There are many talented photographers on Instagram — each with his or her own style and special techniques that make their images standout among an already crowded field of creative individuals. This guy is a really special breed — one whose talents are unique among the pack.
Our featured artist this week, is one of the most talented photographer that I have come across on Instagram, Morgan Stone Grether’s (@grether on Instagram) photos speak for themselves, and he has a way of reeling you back to visit his feed — eagerly anticipating the next post.
His account on was suggested to me by Instagram, shortly after I joined the service and I have always kept up with his feed, admired his portraits, learned from his macro shooting and tried to pickup whatever tips that I can on this profession that we call photography.
I had to reach out to this talented individual and ask him to talk about how and what makes him do what he does, and perhaps offer some tips that could help the beginning photographer in this competitive field. I am honored that he said yes.
Whats your style of photography, what type of images do you identify with most.
Portrait and travel photography are my mainstays. The old adage of “the key to photography is to stand in front of pretty things” is one I certainly carry with me. I look for the beauty around me everywhere I go, in every face or landscape I see. Probably the single most fun type of shooting though is macro. I revel in the glory of all the tiny, shimmering things that escape our normal attention.
Which photographers influenced you.
I’d say that motion picture cinematographers and directors have influenced me far more than still photographers, as people like Stanley Kubrick or Sven Nykvist or Gordon Willis inform my work on almost a daily basis. But to actually answer your question: my grandfather. His love of snapshots and travel shots was a major influence on me. Colossal. And his joy instilled a lifelong love of the art form across the board. Plus, he taught me to always carry a camera. Essential tip!
What technology (camera/software) do you use most?
I’m not a huge fan of software, and unless I’m just playing around (which I admit I do a lot on social media posts), I try to edit very little or not at all. I try to get the shot I want in the camera.
My two favorite cameras though are my Canon AE-1 and my Canon t3i, both of which are small and light enough for me to cart around on my daily adventuring.
What motivates you to continue taking pictures
Taking pictures has always been an absolute joy. If there ever changes, I suppose I might consider stopping, but I wouldn’t hold my breath waiting for that to happen. Social connections are the core of that joy, in not only taking pictures but also viewing them. Photography is the attempt to deliver the emotional activity or charge of a scene across time to the viewer. It’s a connection, pure and simple. The more you as a view can feel emotion or connection to an image, the better it is.
Which is your favorite lens? Why?
My favorites are primes like my 50mm 1.4 and my 85mm 1.2. I see the world as all focused and unfocused points, and these types of lenses mimic that.
What camera gear do you wish you had? Why?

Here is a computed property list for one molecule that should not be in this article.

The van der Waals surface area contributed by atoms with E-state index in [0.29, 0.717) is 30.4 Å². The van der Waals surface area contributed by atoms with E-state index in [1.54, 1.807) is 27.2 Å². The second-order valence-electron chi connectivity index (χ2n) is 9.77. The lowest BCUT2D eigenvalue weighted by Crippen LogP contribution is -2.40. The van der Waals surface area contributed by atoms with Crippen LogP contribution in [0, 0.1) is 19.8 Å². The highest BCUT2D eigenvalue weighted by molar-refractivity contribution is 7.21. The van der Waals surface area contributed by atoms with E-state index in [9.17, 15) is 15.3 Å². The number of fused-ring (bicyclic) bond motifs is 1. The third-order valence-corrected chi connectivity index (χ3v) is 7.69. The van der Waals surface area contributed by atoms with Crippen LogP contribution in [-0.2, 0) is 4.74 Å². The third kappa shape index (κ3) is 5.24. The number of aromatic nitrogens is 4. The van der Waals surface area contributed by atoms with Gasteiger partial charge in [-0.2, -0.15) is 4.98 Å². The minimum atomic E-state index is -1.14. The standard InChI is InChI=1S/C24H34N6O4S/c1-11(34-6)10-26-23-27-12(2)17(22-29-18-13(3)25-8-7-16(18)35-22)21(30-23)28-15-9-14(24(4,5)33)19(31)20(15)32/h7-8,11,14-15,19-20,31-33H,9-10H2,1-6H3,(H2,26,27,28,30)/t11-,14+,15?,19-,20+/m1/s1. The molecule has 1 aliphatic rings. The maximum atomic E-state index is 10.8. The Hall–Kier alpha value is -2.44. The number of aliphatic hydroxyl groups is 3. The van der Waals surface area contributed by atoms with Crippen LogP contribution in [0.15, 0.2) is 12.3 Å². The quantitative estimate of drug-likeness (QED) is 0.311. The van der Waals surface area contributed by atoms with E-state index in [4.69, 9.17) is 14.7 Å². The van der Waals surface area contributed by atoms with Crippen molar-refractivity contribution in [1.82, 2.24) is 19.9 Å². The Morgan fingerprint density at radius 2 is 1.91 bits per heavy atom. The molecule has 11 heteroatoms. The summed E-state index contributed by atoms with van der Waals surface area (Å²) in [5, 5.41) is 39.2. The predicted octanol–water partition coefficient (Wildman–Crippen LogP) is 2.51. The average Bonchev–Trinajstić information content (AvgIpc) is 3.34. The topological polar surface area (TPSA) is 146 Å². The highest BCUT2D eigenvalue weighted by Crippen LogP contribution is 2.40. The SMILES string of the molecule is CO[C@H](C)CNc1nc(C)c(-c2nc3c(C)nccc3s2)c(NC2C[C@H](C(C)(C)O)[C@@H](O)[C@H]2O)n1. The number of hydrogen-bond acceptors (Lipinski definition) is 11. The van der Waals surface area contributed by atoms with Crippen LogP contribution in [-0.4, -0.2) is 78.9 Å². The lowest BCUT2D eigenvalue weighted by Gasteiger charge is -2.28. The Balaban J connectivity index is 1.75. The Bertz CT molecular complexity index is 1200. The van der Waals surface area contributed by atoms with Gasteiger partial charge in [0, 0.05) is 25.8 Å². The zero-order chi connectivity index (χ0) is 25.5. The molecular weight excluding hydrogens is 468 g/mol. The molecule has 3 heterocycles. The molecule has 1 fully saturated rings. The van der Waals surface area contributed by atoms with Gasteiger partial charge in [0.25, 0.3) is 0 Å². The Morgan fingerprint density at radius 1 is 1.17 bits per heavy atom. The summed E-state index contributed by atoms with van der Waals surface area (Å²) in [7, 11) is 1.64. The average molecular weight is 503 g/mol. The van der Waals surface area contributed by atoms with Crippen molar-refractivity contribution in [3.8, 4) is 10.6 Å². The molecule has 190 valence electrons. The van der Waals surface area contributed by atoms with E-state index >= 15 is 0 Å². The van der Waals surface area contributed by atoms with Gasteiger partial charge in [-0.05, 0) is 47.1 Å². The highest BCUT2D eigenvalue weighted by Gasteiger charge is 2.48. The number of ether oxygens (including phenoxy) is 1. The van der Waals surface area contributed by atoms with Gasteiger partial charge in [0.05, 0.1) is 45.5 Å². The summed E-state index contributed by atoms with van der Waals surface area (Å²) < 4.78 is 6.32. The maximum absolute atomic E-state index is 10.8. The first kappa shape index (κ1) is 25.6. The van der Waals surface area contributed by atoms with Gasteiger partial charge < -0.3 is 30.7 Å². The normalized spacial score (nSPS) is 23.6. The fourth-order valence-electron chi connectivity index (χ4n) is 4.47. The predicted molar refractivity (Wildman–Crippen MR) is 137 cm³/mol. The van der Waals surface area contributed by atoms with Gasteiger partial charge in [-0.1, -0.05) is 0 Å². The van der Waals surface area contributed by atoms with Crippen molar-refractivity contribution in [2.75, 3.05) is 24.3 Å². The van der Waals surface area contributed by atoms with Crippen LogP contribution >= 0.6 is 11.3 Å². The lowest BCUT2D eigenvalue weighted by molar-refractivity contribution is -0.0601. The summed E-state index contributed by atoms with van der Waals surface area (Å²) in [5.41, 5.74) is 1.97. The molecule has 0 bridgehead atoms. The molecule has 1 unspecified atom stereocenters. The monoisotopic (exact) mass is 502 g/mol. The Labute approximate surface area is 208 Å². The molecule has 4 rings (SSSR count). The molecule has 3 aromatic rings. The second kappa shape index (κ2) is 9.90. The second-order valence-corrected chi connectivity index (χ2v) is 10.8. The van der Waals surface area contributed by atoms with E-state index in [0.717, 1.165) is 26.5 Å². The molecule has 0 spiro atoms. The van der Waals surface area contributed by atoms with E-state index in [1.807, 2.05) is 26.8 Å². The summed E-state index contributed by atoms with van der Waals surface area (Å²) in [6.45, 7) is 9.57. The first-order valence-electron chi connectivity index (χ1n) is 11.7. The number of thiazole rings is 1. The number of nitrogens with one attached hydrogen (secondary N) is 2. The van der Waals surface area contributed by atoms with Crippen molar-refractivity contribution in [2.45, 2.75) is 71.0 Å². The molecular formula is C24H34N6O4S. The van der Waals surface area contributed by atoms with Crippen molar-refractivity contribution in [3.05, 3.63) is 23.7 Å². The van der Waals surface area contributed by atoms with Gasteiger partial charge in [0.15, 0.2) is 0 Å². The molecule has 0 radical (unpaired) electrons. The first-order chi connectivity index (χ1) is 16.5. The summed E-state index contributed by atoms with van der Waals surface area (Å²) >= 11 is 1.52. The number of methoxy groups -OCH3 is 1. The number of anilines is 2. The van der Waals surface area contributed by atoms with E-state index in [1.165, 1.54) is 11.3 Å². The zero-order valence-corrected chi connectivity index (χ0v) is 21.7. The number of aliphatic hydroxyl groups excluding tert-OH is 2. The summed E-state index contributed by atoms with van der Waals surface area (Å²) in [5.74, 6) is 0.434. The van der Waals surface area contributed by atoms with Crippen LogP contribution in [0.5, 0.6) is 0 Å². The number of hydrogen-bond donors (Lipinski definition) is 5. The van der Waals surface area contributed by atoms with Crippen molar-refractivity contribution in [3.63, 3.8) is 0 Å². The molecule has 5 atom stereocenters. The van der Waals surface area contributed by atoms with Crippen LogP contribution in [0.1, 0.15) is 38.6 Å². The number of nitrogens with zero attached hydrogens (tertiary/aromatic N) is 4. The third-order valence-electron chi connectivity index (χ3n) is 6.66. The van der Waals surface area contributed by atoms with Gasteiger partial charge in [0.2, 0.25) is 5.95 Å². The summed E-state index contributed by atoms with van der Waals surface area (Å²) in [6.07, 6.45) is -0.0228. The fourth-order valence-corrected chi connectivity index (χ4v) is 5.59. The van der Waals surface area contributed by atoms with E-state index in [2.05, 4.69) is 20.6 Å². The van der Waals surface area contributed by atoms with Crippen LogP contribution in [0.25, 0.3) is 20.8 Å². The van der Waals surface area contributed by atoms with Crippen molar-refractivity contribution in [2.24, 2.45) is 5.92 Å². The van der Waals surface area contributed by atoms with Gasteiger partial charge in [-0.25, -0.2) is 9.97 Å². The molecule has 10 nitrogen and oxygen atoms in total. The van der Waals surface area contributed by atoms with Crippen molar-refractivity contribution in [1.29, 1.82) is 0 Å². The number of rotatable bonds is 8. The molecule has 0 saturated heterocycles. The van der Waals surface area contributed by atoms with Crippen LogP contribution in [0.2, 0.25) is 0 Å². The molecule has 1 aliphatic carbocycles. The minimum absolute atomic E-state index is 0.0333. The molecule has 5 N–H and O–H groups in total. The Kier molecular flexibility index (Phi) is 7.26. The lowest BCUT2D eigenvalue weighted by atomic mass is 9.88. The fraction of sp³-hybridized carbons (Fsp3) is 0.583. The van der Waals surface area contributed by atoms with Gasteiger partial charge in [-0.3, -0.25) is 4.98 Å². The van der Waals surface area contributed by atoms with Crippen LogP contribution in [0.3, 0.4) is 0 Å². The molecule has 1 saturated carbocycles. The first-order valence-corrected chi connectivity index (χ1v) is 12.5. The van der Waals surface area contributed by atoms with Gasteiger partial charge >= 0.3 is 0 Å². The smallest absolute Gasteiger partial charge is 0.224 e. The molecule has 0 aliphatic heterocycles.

I’d love one of the high-end Leica rangefinders. The size for the amount of quality is wonderful.
How do you educate yourself to take better pictures?
I push myself every day to get better, to grow, to learn new things. I’m certainly my own worst critic, picking apart every image from every shoot, thinking about what could have been done to improve them. But on the positive side, it’s wonderful to look at other photographers’ images and pick out what I admire and ponder how they achieved it. That can be the greatest learning experience.
Among your works, which one is your favorite? Why?
Impossible to pick one specific shot, but in general my favorite moments as a photographer come when I’m shooting someone’s portrait and they say I’ve captured something about them that no one else quite has been able to do. Each time I hear that I feel like I won the Nobel Prize or something. All the set-up and hard work of the shoot is suddenly so worth it.
What is the one thing you wish you knew when you started taking photos?
There is no right or wrong setting or angle or perspective or anything. There’s only the choices you make as a photographer. Some may be far more effective than others at conveying certain aspects of a scene, but there’s no wrong. That word is a burden that needs to go away.
What makes the good picture stand out from the average?
Emotion. As I said before, photography is emotional connection. Yes, it’s about light and the absence of light; it’s about color and the absence of color; it’s about framing; it’s about a huge host of important technical details and decisions by the photographer. But that all is secondary to emotion. The more the viewer feels something — sad, fired up, angry, joyful— looking at a shot, the better it is. An “average” shot therefore is one you pass without much notice; a “good” one makes you stop and feel something.
Where are you from, where do you live.
I’ve moved around a lot, but for the past eight years I’ve been based out of Portland, Oregon, USA. I expect to be here a while longer, as it is very hard to leave a place this magical.
Morgan Stone Grether’s skills and talents stretches far beyond instagram. To take a visual journey of his works visit www.grethershot.com.